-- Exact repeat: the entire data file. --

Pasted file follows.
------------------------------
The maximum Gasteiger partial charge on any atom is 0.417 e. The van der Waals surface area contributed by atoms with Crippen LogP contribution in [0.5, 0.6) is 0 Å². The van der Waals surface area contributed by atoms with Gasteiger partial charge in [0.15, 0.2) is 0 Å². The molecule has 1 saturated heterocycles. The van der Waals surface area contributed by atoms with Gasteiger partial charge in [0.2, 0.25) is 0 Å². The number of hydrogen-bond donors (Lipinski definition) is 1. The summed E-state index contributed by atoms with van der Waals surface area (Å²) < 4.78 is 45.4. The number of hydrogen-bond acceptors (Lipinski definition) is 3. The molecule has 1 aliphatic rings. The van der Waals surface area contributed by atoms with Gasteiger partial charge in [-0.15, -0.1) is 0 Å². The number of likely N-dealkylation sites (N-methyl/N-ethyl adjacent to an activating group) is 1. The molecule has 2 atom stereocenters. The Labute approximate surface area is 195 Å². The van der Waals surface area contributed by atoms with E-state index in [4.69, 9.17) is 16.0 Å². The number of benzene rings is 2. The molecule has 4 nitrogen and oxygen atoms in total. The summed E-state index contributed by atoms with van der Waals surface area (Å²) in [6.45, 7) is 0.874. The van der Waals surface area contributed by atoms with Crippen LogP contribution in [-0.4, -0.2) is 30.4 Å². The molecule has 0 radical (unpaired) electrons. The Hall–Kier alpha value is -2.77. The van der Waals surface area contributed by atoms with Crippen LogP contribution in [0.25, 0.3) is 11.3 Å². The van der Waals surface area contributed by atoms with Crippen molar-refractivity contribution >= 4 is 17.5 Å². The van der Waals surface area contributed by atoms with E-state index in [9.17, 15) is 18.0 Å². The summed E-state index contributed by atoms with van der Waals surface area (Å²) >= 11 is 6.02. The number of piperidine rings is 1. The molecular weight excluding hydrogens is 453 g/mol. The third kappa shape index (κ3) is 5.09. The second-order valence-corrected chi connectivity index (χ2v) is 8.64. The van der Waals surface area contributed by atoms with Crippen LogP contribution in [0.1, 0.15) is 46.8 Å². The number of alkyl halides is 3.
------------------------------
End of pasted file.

The maximum Gasteiger partial charge on any atom is 0.417 e. The van der Waals surface area contributed by atoms with Crippen LogP contribution in [0.5, 0.6) is 0 Å². The van der Waals surface area contributed by atoms with Gasteiger partial charge in [0.15, 0.2) is 0 Å². The molecule has 1 saturated heterocycles. The van der Waals surface area contributed by atoms with Gasteiger partial charge in [0.2, 0.25) is 0 Å². The number of hydrogen-bond donors (Lipinski definition) is 1. The summed E-state index contributed by atoms with van der Waals surface area (Å²) < 4.78 is 45.4. The number of hydrogen-bond acceptors (Lipinski definition) is 3. The molecule has 1 aliphatic rings. The van der Waals surface area contributed by atoms with Gasteiger partial charge in [-0.15, -0.1) is 0 Å². The number of likely N-dealkylation sites (N-methyl/N-ethyl adjacent to an activating group) is 1. The molecule has 2 atom stereocenters. The Labute approximate surface area is 195 Å². The van der Waals surface area contributed by atoms with E-state index in [4.69, 9.17) is 16.0 Å². The number of benzene rings is 2. The molecule has 4 nitrogen and oxygen atoms in total. The summed E-state index contributed by atoms with van der Waals surface area (Å²) in [6.45, 7) is 0.874. The van der Waals surface area contributed by atoms with Crippen LogP contribution in [-0.4, -0.2) is 30.4 Å². The molecule has 0 radical (unpaired) electrons. The Hall–Kier alpha value is -2.77. The van der Waals surface area contributed by atoms with Crippen LogP contribution in [0.25, 0.3) is 11.3 Å². The van der Waals surface area contributed by atoms with Crippen molar-refractivity contribution >= 4 is 17.5 Å². The van der Waals surface area contributed by atoms with E-state index in [9.17, 15) is 18.0 Å². The summed E-state index contributed by atoms with van der Waals surface area (Å²) >= 11 is 6.02. The number of piperidine rings is 1. The molecular weight excluding hydrogens is 453 g/mol. The third kappa shape index (κ3) is 5.09. The second-order valence-corrected chi connectivity index (χ2v) is 8.64. The van der Waals surface area contributed by atoms with Crippen LogP contribution in [0.1, 0.15) is 46.8 Å². The number of alkyl halides is 3.